Happy Pioneer Days, everybody!

Comments

  1. Happy Pioneer Days, Mark! I am especially appreciative of a post like this before the inevitable deluge of “why I wish people would forget about that stupid holiday and those boring pioneers” posts.

    To them of the last wagon, and to all the unknown rank and file who did the work, ching ching!

  2. bigbrownhouse says:

    I love pioneers, Pioneer Day, Pioneer Day Parades, and I don’t care who knows it! It delighted me to no end that after crossing the plains in our U-Haul back in 1997, we arrived in the SL valley just one day before the sesquicentennial reenactors. This is the place! :)

    For anyone interested, here a few snapshots taken by my grandparents the 1947 parade, and some Days of ’47 printed programs from 1943. Fun stuff.

    http://flickr.com/photos/bigbrownhouse/sets/72157600975830272/

  3. Classic talk. One of my favorites. Happy Pioneer Day to you and all the pioneers both in the past and present day.

  4. Kevin Barney says:

    Our theme for Sunday’s talks was pioneers. It wasn’t until near the end of sacrament meeting that it dawned on me that the theme had been chosen because we’re getting close to Pioneer Day. I guess it wasn’t on my radar screen because we generally no longer have a Pioneer Day picnic out here in the hinterlands the way we used to. I miss those picnics.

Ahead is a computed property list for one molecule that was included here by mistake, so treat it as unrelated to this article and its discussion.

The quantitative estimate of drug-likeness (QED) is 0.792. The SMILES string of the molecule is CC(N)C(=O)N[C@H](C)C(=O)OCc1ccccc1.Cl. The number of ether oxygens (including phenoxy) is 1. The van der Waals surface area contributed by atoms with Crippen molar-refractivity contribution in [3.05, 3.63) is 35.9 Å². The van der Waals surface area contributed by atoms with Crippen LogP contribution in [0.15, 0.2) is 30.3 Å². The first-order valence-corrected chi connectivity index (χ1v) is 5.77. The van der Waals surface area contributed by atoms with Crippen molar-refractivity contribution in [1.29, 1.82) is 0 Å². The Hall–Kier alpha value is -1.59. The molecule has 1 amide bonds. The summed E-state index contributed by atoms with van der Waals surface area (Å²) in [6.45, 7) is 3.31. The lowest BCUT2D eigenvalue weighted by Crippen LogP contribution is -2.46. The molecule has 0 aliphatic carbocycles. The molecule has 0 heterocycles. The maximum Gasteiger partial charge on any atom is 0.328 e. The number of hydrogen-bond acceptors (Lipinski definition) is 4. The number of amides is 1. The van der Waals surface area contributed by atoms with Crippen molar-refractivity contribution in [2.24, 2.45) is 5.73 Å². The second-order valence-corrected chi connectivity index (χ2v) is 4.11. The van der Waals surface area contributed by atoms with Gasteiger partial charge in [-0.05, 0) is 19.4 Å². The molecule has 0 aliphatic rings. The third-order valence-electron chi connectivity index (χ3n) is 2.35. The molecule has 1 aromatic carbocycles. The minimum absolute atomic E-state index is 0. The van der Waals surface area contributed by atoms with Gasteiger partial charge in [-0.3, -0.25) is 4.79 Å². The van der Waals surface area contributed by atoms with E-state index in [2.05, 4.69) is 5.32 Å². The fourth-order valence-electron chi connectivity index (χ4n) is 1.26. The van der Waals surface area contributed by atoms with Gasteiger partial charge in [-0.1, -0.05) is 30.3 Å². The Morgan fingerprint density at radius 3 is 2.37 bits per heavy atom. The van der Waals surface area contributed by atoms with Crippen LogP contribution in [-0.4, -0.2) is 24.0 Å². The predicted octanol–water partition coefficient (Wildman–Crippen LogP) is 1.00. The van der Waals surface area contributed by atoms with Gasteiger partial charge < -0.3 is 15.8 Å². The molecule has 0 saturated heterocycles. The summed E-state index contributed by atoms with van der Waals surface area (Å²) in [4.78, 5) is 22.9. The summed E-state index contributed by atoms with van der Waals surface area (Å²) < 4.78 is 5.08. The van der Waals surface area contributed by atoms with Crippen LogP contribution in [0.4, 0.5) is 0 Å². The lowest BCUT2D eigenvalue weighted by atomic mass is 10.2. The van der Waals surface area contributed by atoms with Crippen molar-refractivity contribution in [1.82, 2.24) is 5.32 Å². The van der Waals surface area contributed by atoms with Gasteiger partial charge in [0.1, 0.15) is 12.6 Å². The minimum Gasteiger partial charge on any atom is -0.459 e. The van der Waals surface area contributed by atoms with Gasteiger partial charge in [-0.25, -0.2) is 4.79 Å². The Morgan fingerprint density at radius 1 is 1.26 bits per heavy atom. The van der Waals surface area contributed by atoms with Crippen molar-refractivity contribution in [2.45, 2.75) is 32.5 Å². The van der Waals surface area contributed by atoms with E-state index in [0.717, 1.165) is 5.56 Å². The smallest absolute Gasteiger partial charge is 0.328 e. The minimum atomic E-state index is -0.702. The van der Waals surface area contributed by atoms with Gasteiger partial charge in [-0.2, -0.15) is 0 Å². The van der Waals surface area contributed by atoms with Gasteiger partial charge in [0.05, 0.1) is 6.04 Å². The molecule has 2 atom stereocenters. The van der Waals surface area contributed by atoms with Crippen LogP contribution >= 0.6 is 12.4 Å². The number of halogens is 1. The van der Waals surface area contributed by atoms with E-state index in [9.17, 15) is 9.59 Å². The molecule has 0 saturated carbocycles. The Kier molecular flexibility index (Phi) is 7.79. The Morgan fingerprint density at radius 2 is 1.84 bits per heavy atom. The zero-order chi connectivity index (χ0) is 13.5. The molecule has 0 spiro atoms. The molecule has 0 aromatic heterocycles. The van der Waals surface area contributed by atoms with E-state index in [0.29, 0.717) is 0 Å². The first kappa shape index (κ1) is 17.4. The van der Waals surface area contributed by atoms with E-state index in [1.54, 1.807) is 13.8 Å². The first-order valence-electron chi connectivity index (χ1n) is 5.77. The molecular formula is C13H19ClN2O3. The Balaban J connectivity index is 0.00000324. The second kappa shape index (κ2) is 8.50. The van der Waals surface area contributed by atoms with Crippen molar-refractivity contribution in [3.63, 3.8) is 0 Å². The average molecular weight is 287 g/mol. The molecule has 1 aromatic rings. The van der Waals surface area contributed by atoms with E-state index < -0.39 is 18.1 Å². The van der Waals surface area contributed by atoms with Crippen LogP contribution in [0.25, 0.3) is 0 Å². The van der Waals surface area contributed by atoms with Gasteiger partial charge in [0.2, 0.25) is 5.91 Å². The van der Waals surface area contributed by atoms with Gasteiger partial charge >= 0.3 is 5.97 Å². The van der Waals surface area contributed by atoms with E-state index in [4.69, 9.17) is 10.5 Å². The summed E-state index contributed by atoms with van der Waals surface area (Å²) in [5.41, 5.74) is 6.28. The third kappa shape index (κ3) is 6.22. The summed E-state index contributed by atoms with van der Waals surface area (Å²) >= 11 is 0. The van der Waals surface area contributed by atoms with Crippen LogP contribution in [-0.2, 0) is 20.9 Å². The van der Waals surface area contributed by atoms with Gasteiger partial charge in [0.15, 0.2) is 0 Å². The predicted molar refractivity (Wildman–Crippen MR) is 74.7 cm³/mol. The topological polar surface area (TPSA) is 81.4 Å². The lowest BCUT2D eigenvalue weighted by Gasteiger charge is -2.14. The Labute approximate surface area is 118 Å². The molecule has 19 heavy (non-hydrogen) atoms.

5. A parade on a Thursday? Do most Utahns get off work on the 24th? Because I know my wife and I have to work.

  6. The following is an excellent Pioneer Day talk:

    “The Experiences of Converts and Modern Pioneers”

  7. jjohnsen – I think it depends. I work for the state and I have the day off. It is considered a state holiday, so state and city agencies, universities, etc have the day off. Not sure how the private sector handles it, though!

  8. I was seriously annoyed by the idea of a parade in the middle of the week to celebrate a day that nobody else celebrated until I moved to Louisiana. King cake and all the beads you can catch beats Thomas Monson in a white hat hands down.

    Maybe they should start throwing Moon Pies from the Days of ’47 floats. That’ll bring in the crowds!

  9. My kids, raised on small town South Dakota parades, where every tractor and pickup pulling a trailer(aka “float”) throws frisbees, t-shirts, and lots of candy were heartily disappointed with the fancy-schmancy Days of 47 parade. We expect clowns on teeny motorcycles, county political aspirants, and a fire engine that sprays us.

    However, “To Them of the Last Wagon” has always been my favorite pioneer talk.

  10. Mark IV says:

    Karen, you’re right, the Days of ’47 people ought to get a clue and start tossing lots more and lots better loot at the spectators. If there were ever a time when we ought to do something to excess, this is it.
    Throwing out one piece of saltwater taffy every 100 yards doesn’t get it done.

    But still, it has kind of a hometown feel, don’t you think? I always enjoyed seeing the homemade floats from places like the Bountiful 148th ward depicting a giant 25 ft. tall beehive, or the miracle of the gulls and crickets. And now and then you get youth groups who you absolutely know were forced against their will to put on bonnets and dork suits and pretend to be pushing handcarts.